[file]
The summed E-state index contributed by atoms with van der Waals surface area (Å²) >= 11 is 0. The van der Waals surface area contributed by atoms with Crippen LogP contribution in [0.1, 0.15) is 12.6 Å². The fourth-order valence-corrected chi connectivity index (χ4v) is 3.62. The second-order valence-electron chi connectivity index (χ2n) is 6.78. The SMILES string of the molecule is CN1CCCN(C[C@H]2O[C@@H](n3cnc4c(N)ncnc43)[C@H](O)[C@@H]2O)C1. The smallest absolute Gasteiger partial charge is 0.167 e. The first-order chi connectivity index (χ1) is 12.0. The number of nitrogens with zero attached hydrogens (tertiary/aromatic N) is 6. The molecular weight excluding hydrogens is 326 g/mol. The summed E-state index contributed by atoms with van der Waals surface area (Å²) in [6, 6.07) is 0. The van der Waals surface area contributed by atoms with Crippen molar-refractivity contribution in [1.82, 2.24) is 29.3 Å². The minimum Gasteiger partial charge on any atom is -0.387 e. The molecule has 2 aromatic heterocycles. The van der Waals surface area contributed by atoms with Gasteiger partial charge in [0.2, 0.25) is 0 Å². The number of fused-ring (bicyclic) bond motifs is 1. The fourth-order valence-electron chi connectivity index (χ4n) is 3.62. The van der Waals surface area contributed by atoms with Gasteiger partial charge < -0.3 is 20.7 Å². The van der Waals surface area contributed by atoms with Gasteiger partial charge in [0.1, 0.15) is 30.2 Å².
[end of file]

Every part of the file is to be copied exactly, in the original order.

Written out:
The summed E-state index contributed by atoms with van der Waals surface area (Å²) >= 11 is 0. The van der Waals surface area contributed by atoms with Crippen LogP contribution in [0.1, 0.15) is 12.6 Å². The fourth-order valence-corrected chi connectivity index (χ4v) is 3.62. The second-order valence-electron chi connectivity index (χ2n) is 6.78. The SMILES string of the molecule is CN1CCCN(C[C@H]2O[C@@H](n3cnc4c(N)ncnc43)[C@H](O)[C@@H]2O)C1. The smallest absolute Gasteiger partial charge is 0.167 e. The first-order chi connectivity index (χ1) is 12.0. The number of nitrogens with zero attached hydrogens (tertiary/aromatic N) is 6. The molecular weight excluding hydrogens is 326 g/mol. The summed E-state index contributed by atoms with van der Waals surface area (Å²) in [6, 6.07) is 0. The van der Waals surface area contributed by atoms with Crippen molar-refractivity contribution in [1.82, 2.24) is 29.3 Å². The minimum Gasteiger partial charge on any atom is -0.387 e. The molecule has 2 aromatic heterocycles. The van der Waals surface area contributed by atoms with Gasteiger partial charge in [0.2, 0.25) is 0 Å². The number of fused-ring (bicyclic) bond motifs is 1. The fourth-order valence-electron chi connectivity index (χ4n) is 3.62. The van der Waals surface area contributed by atoms with Gasteiger partial charge < -0.3 is 20.7 Å². The van der Waals surface area contributed by atoms with Gasteiger partial charge in [0.1, 0.15) is 30.2 Å².